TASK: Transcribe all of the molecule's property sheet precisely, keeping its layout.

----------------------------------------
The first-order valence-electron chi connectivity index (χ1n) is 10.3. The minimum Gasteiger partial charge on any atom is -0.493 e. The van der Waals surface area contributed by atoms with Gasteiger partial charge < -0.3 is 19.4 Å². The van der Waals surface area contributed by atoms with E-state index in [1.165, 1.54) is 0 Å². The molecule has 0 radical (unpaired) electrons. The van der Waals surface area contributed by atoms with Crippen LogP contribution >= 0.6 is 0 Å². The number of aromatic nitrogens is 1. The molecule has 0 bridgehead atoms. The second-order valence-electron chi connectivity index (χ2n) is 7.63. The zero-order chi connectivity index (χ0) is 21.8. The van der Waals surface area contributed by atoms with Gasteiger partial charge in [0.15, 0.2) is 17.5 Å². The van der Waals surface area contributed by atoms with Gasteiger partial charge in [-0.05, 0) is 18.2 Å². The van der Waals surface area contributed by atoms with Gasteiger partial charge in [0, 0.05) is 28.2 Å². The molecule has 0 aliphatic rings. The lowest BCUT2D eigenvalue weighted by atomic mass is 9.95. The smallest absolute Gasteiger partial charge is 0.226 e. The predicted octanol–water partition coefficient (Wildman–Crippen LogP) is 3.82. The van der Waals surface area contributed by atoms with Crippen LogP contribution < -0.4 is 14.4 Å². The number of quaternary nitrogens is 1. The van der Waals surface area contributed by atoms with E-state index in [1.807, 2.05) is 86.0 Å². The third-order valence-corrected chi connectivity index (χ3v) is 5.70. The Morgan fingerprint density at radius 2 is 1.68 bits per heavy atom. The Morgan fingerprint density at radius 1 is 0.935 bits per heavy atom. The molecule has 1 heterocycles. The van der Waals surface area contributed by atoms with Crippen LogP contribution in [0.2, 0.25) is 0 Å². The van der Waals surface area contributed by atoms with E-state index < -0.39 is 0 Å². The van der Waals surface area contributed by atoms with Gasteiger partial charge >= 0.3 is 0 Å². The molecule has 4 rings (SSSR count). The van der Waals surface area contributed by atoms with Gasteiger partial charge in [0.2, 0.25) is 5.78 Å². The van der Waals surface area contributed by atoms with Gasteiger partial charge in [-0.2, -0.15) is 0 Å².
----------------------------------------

The first-order valence-electron chi connectivity index (χ1n) is 10.3. The minimum Gasteiger partial charge on any atom is -0.493 e. The van der Waals surface area contributed by atoms with Gasteiger partial charge < -0.3 is 19.4 Å². The van der Waals surface area contributed by atoms with E-state index in [1.165, 1.54) is 0 Å². The molecule has 0 radical (unpaired) electrons. The van der Waals surface area contributed by atoms with Crippen LogP contribution >= 0.6 is 0 Å². The number of aromatic nitrogens is 1. The molecule has 0 bridgehead atoms. The second-order valence-electron chi connectivity index (χ2n) is 7.63. The zero-order chi connectivity index (χ0) is 21.8. The van der Waals surface area contributed by atoms with Gasteiger partial charge in [0.15, 0.2) is 17.5 Å². The van der Waals surface area contributed by atoms with Gasteiger partial charge in [-0.05, 0) is 18.2 Å². The van der Waals surface area contributed by atoms with Gasteiger partial charge in [0, 0.05) is 28.2 Å². The molecule has 0 aliphatic rings. The lowest BCUT2D eigenvalue weighted by atomic mass is 9.95. The smallest absolute Gasteiger partial charge is 0.226 e. The predicted octanol–water partition coefficient (Wildman–Crippen LogP) is 3.82. The van der Waals surface area contributed by atoms with Crippen LogP contribution < -0.4 is 14.4 Å². The number of quaternary nitrogens is 1. The van der Waals surface area contributed by atoms with E-state index in [1.807, 2.05) is 86.0 Å². The third-order valence-corrected chi connectivity index (χ3v) is 5.70. The Morgan fingerprint density at radius 2 is 1.68 bits per heavy atom. The Morgan fingerprint density at radius 1 is 0.935 bits per heavy atom. The molecule has 1 heterocycles. The van der Waals surface area contributed by atoms with Crippen LogP contribution in [0.2, 0.25) is 0 Å². The van der Waals surface area contributed by atoms with E-state index < -0.39 is 0 Å². The van der Waals surface area contributed by atoms with Gasteiger partial charge >= 0.3 is 0 Å². The molecule has 4 rings (SSSR count). The van der Waals surface area contributed by atoms with Gasteiger partial charge in [0.2, 0.25) is 5.78 Å². The van der Waals surface area contributed by atoms with Gasteiger partial charge in [-0.2, -0.15) is 0 Å².